11. The method of claim 1, in which the set of n light sources are mounted on the body of the camera mounted at different distances from the center of projection of a lens of the camera to provide a plurality of baselines.
12. The method of claim 1, in which a ratio Ik(x,y)/I′(x,y) is set to 1.0 to remove the specular highlights if the ratio is greater than 1.0.
13. The method of claim 1, further comprising:
connecting the silhouette edge pixels into a contour; and
smoothing the contour.
14. The method of claim 1, further comprising:
rendering the silhouette edges in a selected color.
15. The method of claim 14, in which one input image is illuminated by ambient lighting, and further comprising:
segmenting the one input image illuminated by ambient lighting; and superimposing the colored silhouette edges on the segmented input image.
16. The method of claim 1, further comprising:
rendering the silhouette edges in white on a black background in the output image;
convolving the silhouette edges with a filter that is gradient of an edge enhancement filter to obtain a convolved image; and
integrating the convolved image to obtain sharp transition at the silhouette edges.
17. The method of claim 16, in which the enhancement filter is a Gaussian function minus an impulse function.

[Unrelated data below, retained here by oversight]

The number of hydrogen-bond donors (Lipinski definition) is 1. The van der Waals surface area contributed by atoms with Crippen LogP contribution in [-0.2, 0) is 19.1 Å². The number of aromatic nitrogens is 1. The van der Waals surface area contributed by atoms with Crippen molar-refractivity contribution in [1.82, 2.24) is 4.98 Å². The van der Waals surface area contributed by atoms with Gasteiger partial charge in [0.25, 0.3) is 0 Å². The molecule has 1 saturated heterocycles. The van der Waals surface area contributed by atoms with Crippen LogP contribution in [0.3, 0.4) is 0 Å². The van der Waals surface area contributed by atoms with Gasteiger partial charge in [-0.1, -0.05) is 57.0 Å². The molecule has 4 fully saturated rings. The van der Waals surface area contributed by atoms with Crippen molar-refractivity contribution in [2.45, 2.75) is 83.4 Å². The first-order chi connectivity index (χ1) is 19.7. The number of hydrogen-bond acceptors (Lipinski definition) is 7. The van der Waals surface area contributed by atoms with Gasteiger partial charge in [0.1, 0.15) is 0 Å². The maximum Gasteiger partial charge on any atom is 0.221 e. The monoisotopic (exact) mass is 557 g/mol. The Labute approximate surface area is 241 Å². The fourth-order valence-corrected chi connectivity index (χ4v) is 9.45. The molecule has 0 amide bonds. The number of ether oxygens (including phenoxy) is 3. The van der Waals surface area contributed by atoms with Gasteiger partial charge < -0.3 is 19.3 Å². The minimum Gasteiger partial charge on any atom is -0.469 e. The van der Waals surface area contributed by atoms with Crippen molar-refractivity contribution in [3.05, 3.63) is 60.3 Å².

18. The method of claim 1, in which the scene includes a background object and a foreground object, and further comprising:
acquiring a first set of n input images of the scene with only the background object;
acquiring a second set of n input images of the scene with the background object and the foreground object;
applying a mask to portions of the second set of n images corresponding to the foreground object to enhance an appearance of the foreground object in the output image.
19. The method of claim 18, in which pixel intensity values in the mask are set to one.
20. The method of claim 1, in which the texture edges define texture regions in the n images, and further comprising:
masking the texture regions according to a mask image to reduce clutter in the output image.
21. The method of claim 1, in which the camera is a video camera, and the object is moving in the scene, and further comprising: